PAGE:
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The 140th New York Volunteer Infantry Regiment was a United States Federal military Regiment that was mustered on September 13, 1862 and was mustered out on June 3, 1865 for service in the American Civil War.

Citizens of Monroe County, New York made up the majority of its members. Companies B, C, E, F, K and part of G were men from Rochester; the remaining four and a half companies were populated by citizens of the neighboring towns and villages.

The 140th left Rochester on September 19 of 1862 and after a brief stay in the defensive fortifications around Washington, DC, saw some action at the battles of Fredericksburg and Chancellorsville. The regiment went through its first severe punishment in battle on the second day of July in 1863 at Gettysburg. No sooner had it arrived on the battlefield when the 140th was ordered into action on the slopes of Little Round Top. Summoned by Brig. Gen. Gouverneur K. Warren to reinforce Vincent's 16th Michigan, the 140th charged over the hill led by Col. Patrick "Paddy" O'Rorke, pushing back the 4th and 5th Texas. Although the 140th was successful in its defense of the Hill, it cost the regiment 133 casualties: 37 dead including Colonel O'Rorke, 78 wounded and 18 missing.[1]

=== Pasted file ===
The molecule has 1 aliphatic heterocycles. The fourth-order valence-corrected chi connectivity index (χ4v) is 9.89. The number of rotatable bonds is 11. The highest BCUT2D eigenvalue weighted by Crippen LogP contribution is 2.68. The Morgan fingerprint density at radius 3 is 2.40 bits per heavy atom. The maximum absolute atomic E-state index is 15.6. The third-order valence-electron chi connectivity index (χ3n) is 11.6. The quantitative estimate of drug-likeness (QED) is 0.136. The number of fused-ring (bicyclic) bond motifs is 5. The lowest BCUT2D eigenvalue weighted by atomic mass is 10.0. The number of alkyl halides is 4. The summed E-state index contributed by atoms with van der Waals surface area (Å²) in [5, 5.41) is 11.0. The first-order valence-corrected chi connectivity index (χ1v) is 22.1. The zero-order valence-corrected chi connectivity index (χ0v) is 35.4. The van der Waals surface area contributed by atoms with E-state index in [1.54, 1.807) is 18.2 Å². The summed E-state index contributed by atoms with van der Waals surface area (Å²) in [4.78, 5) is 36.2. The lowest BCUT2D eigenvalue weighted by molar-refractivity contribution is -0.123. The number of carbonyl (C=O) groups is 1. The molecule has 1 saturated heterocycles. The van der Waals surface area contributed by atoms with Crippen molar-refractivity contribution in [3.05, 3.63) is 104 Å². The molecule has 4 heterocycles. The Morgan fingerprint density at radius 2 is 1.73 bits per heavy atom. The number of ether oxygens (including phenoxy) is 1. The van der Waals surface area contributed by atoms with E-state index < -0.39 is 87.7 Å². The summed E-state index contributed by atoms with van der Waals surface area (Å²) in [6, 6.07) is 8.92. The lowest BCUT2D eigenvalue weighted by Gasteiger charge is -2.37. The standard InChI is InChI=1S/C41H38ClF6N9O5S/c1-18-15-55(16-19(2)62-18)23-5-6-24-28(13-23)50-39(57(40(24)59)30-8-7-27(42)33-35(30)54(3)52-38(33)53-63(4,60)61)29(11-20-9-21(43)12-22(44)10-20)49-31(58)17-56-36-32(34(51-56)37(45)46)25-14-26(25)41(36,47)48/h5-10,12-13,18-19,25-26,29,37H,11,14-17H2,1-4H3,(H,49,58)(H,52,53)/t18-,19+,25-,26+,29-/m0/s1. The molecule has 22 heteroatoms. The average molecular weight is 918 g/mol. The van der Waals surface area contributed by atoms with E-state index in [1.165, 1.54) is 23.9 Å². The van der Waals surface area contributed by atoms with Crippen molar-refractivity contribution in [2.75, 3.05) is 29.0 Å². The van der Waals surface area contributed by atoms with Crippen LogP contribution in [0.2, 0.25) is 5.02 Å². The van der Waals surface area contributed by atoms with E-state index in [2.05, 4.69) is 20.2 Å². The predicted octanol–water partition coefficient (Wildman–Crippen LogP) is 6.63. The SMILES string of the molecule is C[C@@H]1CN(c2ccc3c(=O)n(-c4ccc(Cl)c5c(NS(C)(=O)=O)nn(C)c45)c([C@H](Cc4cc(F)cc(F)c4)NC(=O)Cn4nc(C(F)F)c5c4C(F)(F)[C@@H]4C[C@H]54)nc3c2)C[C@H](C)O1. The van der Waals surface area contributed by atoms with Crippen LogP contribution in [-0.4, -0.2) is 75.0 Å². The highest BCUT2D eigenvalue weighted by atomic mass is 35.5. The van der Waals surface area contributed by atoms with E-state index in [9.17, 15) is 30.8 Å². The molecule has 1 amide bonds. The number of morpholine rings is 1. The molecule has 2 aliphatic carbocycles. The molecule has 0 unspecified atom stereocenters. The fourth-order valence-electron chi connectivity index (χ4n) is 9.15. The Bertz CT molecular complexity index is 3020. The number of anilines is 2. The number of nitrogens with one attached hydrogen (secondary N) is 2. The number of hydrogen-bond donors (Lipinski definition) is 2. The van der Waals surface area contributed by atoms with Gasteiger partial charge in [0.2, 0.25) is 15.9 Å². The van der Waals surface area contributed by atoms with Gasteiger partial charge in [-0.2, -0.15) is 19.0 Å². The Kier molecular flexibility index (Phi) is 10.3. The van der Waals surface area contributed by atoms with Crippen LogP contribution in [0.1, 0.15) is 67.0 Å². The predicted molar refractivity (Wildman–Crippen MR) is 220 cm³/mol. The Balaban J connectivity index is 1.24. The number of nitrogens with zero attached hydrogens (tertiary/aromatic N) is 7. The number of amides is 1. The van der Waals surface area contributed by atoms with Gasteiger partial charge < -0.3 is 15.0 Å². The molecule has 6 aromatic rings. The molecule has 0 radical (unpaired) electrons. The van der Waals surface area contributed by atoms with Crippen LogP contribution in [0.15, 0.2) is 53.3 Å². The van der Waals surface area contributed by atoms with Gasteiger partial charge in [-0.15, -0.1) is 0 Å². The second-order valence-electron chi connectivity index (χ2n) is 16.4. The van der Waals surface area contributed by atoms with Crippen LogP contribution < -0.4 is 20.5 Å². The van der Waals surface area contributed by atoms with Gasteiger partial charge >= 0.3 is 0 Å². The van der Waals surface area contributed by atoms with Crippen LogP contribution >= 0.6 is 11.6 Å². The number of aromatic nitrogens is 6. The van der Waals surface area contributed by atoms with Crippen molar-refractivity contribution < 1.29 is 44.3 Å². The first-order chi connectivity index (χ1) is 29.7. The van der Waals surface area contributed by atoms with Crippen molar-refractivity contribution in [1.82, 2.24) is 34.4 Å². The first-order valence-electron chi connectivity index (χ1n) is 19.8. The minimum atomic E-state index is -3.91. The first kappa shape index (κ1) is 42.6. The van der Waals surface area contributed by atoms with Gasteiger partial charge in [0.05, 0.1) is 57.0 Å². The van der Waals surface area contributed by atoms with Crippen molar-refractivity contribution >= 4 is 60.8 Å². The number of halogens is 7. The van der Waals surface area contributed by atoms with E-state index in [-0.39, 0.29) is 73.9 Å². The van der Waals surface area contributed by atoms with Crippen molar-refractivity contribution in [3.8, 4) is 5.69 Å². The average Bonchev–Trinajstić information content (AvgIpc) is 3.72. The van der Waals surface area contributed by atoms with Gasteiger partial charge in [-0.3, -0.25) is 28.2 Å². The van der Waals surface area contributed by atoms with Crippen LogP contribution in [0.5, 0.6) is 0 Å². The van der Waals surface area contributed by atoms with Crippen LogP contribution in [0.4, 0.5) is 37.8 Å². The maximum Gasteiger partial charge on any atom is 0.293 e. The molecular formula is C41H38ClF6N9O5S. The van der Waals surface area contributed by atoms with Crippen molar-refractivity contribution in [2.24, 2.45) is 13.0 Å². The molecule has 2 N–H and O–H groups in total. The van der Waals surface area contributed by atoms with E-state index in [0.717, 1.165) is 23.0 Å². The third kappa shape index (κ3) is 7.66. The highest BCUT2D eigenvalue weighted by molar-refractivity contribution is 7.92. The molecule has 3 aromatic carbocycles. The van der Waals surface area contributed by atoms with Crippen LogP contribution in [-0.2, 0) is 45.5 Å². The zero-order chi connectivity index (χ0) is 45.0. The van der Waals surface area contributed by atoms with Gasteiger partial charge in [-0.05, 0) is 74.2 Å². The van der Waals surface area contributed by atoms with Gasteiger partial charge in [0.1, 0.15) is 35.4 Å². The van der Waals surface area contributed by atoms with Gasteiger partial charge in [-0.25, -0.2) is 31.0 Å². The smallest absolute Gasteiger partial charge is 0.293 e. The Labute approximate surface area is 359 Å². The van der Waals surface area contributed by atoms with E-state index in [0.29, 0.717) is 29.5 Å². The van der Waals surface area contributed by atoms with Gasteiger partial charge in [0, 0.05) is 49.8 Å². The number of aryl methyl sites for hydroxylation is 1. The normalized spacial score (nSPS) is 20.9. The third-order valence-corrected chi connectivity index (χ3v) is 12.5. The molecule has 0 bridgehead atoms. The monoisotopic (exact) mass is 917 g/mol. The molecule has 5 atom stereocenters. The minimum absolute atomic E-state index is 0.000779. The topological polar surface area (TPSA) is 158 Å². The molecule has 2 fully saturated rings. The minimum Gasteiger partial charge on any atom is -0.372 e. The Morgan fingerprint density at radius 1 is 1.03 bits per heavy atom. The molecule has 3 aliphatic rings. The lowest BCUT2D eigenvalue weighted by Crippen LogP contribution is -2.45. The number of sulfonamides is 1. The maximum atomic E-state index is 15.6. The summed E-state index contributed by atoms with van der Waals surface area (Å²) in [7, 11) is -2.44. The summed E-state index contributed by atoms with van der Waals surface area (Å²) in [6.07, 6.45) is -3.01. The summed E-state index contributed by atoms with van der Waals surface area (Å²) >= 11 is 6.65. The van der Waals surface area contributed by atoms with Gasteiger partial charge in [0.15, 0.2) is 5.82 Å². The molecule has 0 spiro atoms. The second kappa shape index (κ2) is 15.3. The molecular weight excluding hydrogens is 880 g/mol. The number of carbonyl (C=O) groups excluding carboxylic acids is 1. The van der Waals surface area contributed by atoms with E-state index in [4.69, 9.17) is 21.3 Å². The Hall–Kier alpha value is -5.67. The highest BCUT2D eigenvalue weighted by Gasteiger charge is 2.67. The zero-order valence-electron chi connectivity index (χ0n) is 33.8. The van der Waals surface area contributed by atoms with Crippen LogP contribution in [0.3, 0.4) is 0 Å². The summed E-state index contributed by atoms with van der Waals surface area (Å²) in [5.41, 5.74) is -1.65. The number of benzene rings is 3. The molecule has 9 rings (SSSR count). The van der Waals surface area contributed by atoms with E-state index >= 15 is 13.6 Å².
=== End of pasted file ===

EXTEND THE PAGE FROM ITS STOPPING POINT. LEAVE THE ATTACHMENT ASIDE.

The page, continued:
In the winter camp of 1863-64, the regiment was outfitted as Zouaves.[2] These flamboyant uniforms were patterned after elite French army units which had earned military glory in the 1850s, and they even were "awarded" to the 140th in recognition of the regiment's seamless record.

During 1864, General Grant assumed command of all Federal forces and began a relentless push toward the Confederacy's capitol of Richmond. The 140th's participation in this campaign cost 384 of its men in 39 days, as well as the life of Colonel George Ryan. The heaviest losses were at The Wilderness and Cold Harbor. By the war's end, Sgt. Robert F. Shipley had won the Congressional Medal of Honor, but only 245 of its original members answered to its final muster.


  2. page 30 American Civil War Zouaves, Robin Smith ISBN 1-85532-571-3

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